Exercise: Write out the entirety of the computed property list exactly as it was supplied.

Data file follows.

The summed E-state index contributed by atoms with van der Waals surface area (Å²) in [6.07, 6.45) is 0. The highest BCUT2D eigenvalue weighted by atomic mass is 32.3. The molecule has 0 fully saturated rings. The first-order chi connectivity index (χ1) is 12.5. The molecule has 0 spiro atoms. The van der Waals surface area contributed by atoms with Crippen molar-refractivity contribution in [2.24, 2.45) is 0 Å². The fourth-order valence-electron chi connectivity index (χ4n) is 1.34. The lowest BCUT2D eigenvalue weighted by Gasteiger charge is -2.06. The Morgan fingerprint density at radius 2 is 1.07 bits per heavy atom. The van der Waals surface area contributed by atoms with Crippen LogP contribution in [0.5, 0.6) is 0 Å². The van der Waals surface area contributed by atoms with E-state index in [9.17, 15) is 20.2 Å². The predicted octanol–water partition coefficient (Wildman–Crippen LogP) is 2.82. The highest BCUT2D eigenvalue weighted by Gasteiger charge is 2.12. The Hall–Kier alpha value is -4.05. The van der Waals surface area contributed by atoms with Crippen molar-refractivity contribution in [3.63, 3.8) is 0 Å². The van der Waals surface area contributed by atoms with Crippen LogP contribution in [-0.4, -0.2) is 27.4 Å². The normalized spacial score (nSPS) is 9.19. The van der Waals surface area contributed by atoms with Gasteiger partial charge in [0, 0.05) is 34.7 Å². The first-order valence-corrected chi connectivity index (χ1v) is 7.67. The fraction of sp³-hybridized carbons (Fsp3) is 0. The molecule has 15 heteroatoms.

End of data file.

The summed E-state index contributed by atoms with van der Waals surface area (Å²) in [6.07, 6.45) is 0. The highest BCUT2D eigenvalue weighted by atomic mass is 32.3. The molecule has 0 fully saturated rings. The first-order chi connectivity index (χ1) is 12.5. The molecule has 0 spiro atoms. The van der Waals surface area contributed by atoms with Crippen molar-refractivity contribution in [2.24, 2.45) is 0 Å². The fourth-order valence-electron chi connectivity index (χ4n) is 1.34. The lowest BCUT2D eigenvalue weighted by Gasteiger charge is -2.06. The Morgan fingerprint density at radius 2 is 1.07 bits per heavy atom. The van der Waals surface area contributed by atoms with Crippen LogP contribution in [0.5, 0.6) is 0 Å². The van der Waals surface area contributed by atoms with E-state index in [9.17, 15) is 20.2 Å². The predicted octanol–water partition coefficient (Wildman–Crippen LogP) is 2.82. The highest BCUT2D eigenvalue weighted by Gasteiger charge is 2.12. The Hall–Kier alpha value is -4.05. The van der Waals surface area contributed by atoms with Crippen molar-refractivity contribution in [3.63, 3.8) is 0 Å². The van der Waals surface area contributed by atoms with Crippen LogP contribution in [-0.4, -0.2) is 27.4 Å². The normalized spacial score (nSPS) is 9.19. The van der Waals surface area contributed by atoms with Gasteiger partial charge in [0, 0.05) is 34.7 Å². The first-order valence-corrected chi connectivity index (χ1v) is 7.67. The fraction of sp³-hybridized carbons (Fsp3) is 0. The molecule has 15 heteroatoms.